2. Set the learning outcomes: Once the topic has been chosen, the trainer should set learning objectives that are specific, measurable, achievable, relevant, and time-bound (SMART). These outcomes should align with the requirement of the course program.
  3. Plan the project: The trainer should plan the project, including the tasks that the learners will complete, the timeline for each task, the sources of resources that the learners will need, and the assessment criteria.

For example, the trainer has selected the marketing project, so the following stages would be appropriate:

Introduce the project: The trainer will introduce the project to the learners and explain the learning objectives, expectations, and requirements. If it is necessary to assign roles such as manager, researcher, writer, editor, designer, etc. they should be based on learner strengths and interests.

Choose a product or service: The trainer and the learners will choose a product or service to create a marketing plan for. The trainer should provide support to the learners throughout the project. This could include providing feedback on their work, answering questions, and offering guidance on how to improve.

Research and analyze: The learners will research the product or service, the target audience, the competition, and the market trends. They will analyze the data and come up with insights.

Develop the marketing plan: The learners will develop a marketing plan that includes a marketing strategy, tactics, budget, timeline, and evaluation metrics.

Create the promotional materials: The learners will create the promotional materials, such as a brochure, a video, or an advertisement.

Present the marketing plan: The learners will present the marketing plan to the class, the trainer, and their peers.

Evaluate and reflect: Once the project is complete, the trainer should assess the learners’ work and provide feedback based on the learning outcomes and evaluation criteria. The learners should also reflect on the project and what they learned from it.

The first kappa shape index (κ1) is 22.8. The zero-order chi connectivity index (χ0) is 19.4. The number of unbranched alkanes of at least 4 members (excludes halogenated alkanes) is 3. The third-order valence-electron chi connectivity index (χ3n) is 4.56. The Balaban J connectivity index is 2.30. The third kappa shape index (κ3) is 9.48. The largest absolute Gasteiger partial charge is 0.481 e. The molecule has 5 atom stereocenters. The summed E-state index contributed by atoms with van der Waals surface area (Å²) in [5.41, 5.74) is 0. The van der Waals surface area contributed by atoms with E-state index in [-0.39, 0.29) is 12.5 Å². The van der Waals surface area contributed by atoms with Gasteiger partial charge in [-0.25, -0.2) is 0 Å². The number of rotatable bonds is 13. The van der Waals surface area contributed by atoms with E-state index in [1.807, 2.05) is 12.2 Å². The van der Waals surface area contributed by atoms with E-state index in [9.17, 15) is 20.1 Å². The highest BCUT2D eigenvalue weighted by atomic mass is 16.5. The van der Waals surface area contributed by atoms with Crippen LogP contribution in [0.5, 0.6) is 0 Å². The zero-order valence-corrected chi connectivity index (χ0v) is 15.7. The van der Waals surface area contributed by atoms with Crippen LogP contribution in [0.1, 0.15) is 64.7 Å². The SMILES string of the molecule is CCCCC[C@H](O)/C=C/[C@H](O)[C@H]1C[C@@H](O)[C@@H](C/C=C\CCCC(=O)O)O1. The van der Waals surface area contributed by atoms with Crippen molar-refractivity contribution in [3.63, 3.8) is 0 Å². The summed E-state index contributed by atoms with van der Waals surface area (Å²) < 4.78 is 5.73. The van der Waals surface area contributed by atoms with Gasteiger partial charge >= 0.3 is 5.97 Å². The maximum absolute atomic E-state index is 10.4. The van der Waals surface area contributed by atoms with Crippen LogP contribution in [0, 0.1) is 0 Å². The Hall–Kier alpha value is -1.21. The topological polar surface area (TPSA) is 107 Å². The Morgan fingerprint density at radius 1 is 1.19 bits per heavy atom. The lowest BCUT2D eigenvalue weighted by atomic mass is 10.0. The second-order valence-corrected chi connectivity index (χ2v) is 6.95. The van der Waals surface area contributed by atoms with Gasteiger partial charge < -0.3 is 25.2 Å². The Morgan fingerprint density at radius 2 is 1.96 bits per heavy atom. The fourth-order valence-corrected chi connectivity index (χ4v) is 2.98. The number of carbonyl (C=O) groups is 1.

Celebrate success: Finally, the trainer should always celebrate the learners’ success and acknowledge their hard work and achievements. This provides positive reinforcement and allows the trainer to reward learners. This could take place through certificates of completion, public recognition, awards, field trip, guest presentation or a group celebration.

The assessment criteria for this task could be:

Research and Analysis: The learners will be assessed on their ability to conduct research and analyze the data to come up with insights.

Marketing Plan: The learners will be assessed on the quality of their marketing plan, including the marketing strategy, tactics, budget, timeline, and evaluation metrics.

Promotional Materials: The learners will be assessed on the quality of their promotional materials, including their creativity, clarity, and effectiveness.

Presentation Skills: The learners will be assessed on their presentation skills, including their organization, clarity, and delivery.

Collaboration: The learners will be assessed on their ability to work collaboratively as a team, including their communication, problem-solving, and conflict resolution skills.

Language Proficiency: The learners will be assessed on their language proficiency, including their accuracy, fluency, and appropriacy of language used in the project.

In conclusion, authentic and project-based assessments are essential tools for evaluating learners’ abilities to use language in a real-life business context. These approaches to assessment help learners practice communication skills, critical thinking, problem-solving, and cultural awareness essential for success in the workplace.

By incorporating authentic, project-based assessments into Business English Language training, learners can develop the language proficiency and communication skills they need to achieve success in their professional careers. It also gives the teacher a much more realistic idea of their learners’ competency levels.

This link is of a lot of interest for trainers/language coaches using PBL in the classroom.


Image by StartupStockPhotos from Pixabay